Several college scholarship offers later, the Riverdale, Illinois, native decided to enroll at North Central and compete at the Division III level. Jones, who became the first member of her family to attend college, figured that if track and field did not work out, she would at least receive a quality education at a school close to home.
As a freshman at North Central, Jones was still questioning that decision she made after gym class years prior.
“I discovered long jump because I was trying to get out of running two days a week,” she said of her first few months at North Central. “I said, ‘So let me get this straight: You go over there on Tuesdays and Thursdays and you’re long-jumping? You don’t have to run a workout? Coach, please let me long jump. Please, let me try.'”
Jones was successful in her pleading, and sure enough, she excelled in the long jump. In addition to her 4x400m relay championship, Jones went on to win titles in the indoor and outdoor long jump as a senior in 1999.
Eighteen years later, Jones remains adamant that it was her friendships and not “running around in a circle” that kept her interested in the sport.
“Getting to travel to different schools and meeting different people and getting to see them down the line — even collegiately — we still kept up with each other,” she said. “Learning how to be social, learning how to be part of a team, learning how people come from different backgrounds and can have that commonality with each other. How it can still just work out. When you have a great team and great people around you, you can actually do great things.”
Jones said she crosses paths with multiple North Central graduates-turned-college track coaches each season.
“It’s almost like a sorority or fraternity. I don’t regret making that move and going to North Central,” she said. “When I started doing really well, other schools were seeking me out. I stayed there because I think that’s where God meant for me to be. That was the place for me. I came out an 11-time All-American, three-time national champion, and I wouldn’t take it back for anything.”
Marcy Thurwachter, former North Central track and field head coach, positively influenced Jones’ athletic career and taught Jones the importance of relationship-building as it relates to coaching.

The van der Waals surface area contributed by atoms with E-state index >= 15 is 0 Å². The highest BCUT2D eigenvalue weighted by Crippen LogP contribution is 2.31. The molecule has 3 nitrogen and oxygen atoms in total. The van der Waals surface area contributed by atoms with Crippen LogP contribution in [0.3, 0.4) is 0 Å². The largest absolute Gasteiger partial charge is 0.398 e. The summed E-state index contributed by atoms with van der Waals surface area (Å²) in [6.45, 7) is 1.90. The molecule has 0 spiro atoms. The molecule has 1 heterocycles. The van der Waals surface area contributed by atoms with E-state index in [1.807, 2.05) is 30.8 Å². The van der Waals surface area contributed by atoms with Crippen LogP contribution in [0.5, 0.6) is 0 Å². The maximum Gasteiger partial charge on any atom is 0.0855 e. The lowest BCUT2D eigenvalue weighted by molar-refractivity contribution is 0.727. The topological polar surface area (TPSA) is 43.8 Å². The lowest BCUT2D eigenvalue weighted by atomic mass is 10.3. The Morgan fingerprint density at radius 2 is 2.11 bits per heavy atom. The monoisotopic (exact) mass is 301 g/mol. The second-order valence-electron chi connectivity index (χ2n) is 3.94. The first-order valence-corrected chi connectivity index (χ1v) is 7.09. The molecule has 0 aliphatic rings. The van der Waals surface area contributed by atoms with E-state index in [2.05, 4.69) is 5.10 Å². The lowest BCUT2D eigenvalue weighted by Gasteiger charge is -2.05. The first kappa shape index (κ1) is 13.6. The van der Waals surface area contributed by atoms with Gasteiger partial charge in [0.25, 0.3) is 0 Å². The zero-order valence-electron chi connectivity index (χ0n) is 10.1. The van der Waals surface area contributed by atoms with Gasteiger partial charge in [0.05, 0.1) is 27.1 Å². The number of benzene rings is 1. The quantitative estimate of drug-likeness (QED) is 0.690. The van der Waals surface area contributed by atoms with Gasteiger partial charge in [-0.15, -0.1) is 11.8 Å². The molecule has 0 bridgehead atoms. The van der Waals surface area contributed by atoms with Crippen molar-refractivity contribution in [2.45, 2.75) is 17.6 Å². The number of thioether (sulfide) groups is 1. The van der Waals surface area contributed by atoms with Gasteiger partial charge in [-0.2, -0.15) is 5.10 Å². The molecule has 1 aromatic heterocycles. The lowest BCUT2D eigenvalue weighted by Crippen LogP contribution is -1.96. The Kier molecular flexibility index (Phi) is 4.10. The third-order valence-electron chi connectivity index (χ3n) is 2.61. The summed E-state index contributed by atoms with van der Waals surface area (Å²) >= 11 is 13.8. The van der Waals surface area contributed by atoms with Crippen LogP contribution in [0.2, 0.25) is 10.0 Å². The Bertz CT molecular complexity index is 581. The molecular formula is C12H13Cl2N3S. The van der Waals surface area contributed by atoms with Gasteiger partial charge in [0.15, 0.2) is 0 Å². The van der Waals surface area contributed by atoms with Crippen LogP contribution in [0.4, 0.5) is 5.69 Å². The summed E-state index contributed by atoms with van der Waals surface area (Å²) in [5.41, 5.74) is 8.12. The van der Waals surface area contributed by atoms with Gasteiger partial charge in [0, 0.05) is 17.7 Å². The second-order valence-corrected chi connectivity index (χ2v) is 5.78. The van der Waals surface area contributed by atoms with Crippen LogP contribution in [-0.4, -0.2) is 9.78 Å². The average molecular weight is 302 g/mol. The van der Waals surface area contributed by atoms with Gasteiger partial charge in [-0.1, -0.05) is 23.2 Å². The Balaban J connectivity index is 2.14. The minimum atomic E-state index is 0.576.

Today, as an assistant coach at Notre Dame, Jones is constantly reminded of Thurwachter and her coaching philosophy. Jones said Thurwachter emphasized the importance of togetherness and sticking with each family member through the end.
“[She talked about] how to not only be a great athlete while you’re here but to be a great person later,” Jones said. “Being humble all the time, being able to know how to be an individual but still be a team and being respectful all of the time. [She] talked about stuff you learn in track and how to carry it into your life. Be able to matriculate through life and be able to pass it on where needed.”
Jones said she frequently catches glimpses of her college self in current Irish athletes. One of those student-athletes is junior sprinter Jordan Shead, who had high praise for her coach.
“Coach Jones has always been a rock for me in my collegiate career,” Shead said. “Throughout the years, her coaching has given me the tools I need to succeed as a student-athlete, with everything from time-management to having confidence in my races.
“Coach Jones brings a positive, joyful spirit to practice everyday. Her bubbly smile and the care she has for her athletes make the track and field environment more enjoyable. At the same time, her strength and wisdom as a coach is undeniable. [She] is someone I look up to and someone who inspires me to do my best every day.”
Megan Golden, athletics communications assistant director at the University of Notre Dame, has been part of the Fighting Irish athletics communications team since August of 2016. In her role, she coordinates all media efforts for the Notre Dame women’s lacrosse and cross country/track and field programs. A native of Cleveland, Ohio, Golden is a 2014 graduate of Saint Mary’s College and former Irish women’s basketball manager. Prior to arriving at Notre Dame, she worked in public relations with the Cleveland Indians and Chicago White Sox.